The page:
That’s not to say you shouldn’t move up or that only low limit players are winners but many players would be better off playing for profits rather than to impress.  I see this all the time when someone wins a lot of money and others in the poker world scoff at them for continuing to play low limits.  In fact, I remember Chris Moneymaker being made fun of on 2+2 several years ago for still playing $2/$4.

There are tons of poker players who had a flash in the pan and couldn’t move back down to their skill level who are either currently or chronically broke.

Like I said, I’m not here to tell you not to move up in limits when you can.  But sometimes your win rate at a higher limit doesn’t justify the move up and you need to do the math to figure out when that is the case.

Instead of worry about how many BB/100 or buy-ins you have in your bankroll you should be focused on your win rate.  If you’re earning $12 per hour at $3/$6 (2BB/100) and $10 at $5/$10 (1BB/100) then the $3/$6 should be where you’re playing.  Moving up to $5/$10 so you can roam with the big dogs only is of value if bragging rights are more important to you than money.

Keep sharpening your game and take shots.  And if you can never beat the $5/$10 at an earn rate that is higher than your $3/$6 earn rate it doesn’t matter.  If you are truly looking to maximize value then who cares about what everyone else thinks of you?  Truth be told, over 90% of the people who play this game lose money.  If you’re pulling down a profit then you’re already in an elite class.  Would you rather be earning $4K a month playing $3/$6 or losing $10,000 a session playing $500/$1000?

4.  The Murder’s Row Rule

This is a rule that Hank came up with in the infamous Murder’s Row games when we were all back in LA.  In addition to getting your standard chips you would also receive a certain number of non-denominational chips.  I think we used 3 or 5 chips.

The idea is that over the course of the evening you can use those chips to make your opponent show his cards AND explain why he played the hand the way that he did.  Obviously this was all done at the completion of the hand.

This accomplished two things.  The first was it allowed everyone sitting around the table to learn from each other.  But the second, and I suspect unintended consequence, was that it made you think a little harder about the game.  If you know that your opponent can make you table your retched cards after the hand and you have to explain to nine other experienced players why you played the hand as you did, you tend to play a little better.

And lest one think that the bad players were the main beneficiaries, even newer players can be good at picking up on tells or noticing patterns.  The first time you hear “I knew you were on a draw because you always re-check your cards when you’re drawing,” is certainly an eye-opener even for experienced players.

5.  Write About Poker

I started my blogging about poker because it helped me analyze my game.  Putting it on the internet made me be more honest about my mistakes than I might have been had I been able to rationalize them privately.

I’m not telling anyone that they need to set up a blog.  God knows there are enough crappy poker blogs out there today.  What I’m saying is that you should spend some time getting the thoughts out of your head into written form some place.  Write it on a blog.  Write it in your own personal journal.  Write it in a MS Word doc that only you review.  Whatever method you choose, get in the habit of writing about poker.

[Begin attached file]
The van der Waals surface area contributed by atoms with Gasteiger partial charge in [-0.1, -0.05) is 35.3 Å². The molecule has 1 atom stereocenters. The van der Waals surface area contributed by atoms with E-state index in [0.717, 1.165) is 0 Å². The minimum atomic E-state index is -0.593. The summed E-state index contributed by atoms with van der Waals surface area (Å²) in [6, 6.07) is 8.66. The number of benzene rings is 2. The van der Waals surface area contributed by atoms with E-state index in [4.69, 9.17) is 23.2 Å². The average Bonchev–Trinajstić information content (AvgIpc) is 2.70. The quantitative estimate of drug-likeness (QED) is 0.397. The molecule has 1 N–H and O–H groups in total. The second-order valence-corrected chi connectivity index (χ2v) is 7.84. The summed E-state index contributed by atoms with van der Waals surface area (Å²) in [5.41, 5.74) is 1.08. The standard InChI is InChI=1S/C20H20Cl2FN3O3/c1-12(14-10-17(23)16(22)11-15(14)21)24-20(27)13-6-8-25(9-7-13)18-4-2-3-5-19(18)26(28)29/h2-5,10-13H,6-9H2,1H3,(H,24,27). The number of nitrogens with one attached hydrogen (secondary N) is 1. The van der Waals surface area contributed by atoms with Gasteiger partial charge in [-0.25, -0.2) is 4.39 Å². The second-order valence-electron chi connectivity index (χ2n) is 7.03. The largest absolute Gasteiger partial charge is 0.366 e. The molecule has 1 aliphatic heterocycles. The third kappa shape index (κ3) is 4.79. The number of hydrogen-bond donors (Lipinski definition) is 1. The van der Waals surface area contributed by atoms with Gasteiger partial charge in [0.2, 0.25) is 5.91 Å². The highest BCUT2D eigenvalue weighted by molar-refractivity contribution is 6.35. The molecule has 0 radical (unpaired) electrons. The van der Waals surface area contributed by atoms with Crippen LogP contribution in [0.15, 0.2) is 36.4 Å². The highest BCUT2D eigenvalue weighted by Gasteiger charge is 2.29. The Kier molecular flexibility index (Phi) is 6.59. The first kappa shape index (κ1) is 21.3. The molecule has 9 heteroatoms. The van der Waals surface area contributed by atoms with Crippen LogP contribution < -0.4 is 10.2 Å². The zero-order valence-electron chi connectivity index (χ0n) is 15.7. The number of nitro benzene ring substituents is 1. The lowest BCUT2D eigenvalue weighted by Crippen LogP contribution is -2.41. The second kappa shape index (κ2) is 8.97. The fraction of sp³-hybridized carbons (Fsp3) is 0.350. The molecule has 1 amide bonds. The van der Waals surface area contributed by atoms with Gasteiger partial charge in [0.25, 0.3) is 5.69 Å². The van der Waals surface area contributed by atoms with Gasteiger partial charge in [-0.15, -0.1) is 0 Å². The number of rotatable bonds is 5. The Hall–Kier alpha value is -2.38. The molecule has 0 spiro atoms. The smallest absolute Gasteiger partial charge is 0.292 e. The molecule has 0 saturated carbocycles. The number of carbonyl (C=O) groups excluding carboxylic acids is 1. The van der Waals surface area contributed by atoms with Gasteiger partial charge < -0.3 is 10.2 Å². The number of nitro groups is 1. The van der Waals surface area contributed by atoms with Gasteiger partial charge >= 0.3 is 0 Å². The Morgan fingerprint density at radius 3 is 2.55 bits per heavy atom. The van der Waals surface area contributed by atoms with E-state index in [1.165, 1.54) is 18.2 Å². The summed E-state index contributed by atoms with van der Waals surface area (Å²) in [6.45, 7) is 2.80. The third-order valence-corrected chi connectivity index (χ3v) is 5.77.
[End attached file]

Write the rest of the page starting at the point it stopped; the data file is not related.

Our minds are wondrous things.  The more times you fire off certain chemical reactions in your brain the better your brain learns information.  That’s why taking notes is such a good learning tool in school.  Not only are you exposed to an auditory stimuli but when you write down a completely different set of functions kick in to reinforce the auditory input.  Your mind fires off multiple types of functions which gives you different ways to remember and access the information.

Likewise, writing about poker exercises a different set of skills than does just playing the game.

Playing the game is very much about being in the moment.  You don’t have time to go googling around for information or to discuss the hand with a friend.  You have that time when you write about poker.  You can take quick notes and then expand on them later when you have the time to perform some analysis.

Do what many of us early poker bloggers did when we first started out and use all of that research you’ve done to write a blog post to educate other people on that particular concept.


After we attain a certain level in poker where we can generally beat the game it often becomes difficult for players to advance to the next level.  Their plays become too routine or they rely on rigid rules that they learned as beginners.  The only problem is that as more and more poker knowledge becomes available to all players your opponents make less mistakes and your win rate begins to decline.  Unless you are willing to make poker learning a continuous process that goes beyond what others can find in books you’re destined to be nothing more than a break-even player.
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Bill Rini
Bill Rini is currently the Head of Online Poker for WSOP. He has been working in the online poker industry since 2004 and has held management roles at Full Tilt Poker and PartyPoker.

6 thoughts on “Five Ways to Improve Your Poker and Crush the Competition”

  1. Really enjoy your poker articles.

    Just had to say that writing about it really does help. My blog is probablys another crappy one but I continued with it because it really does make me play better and make me think more about each hand.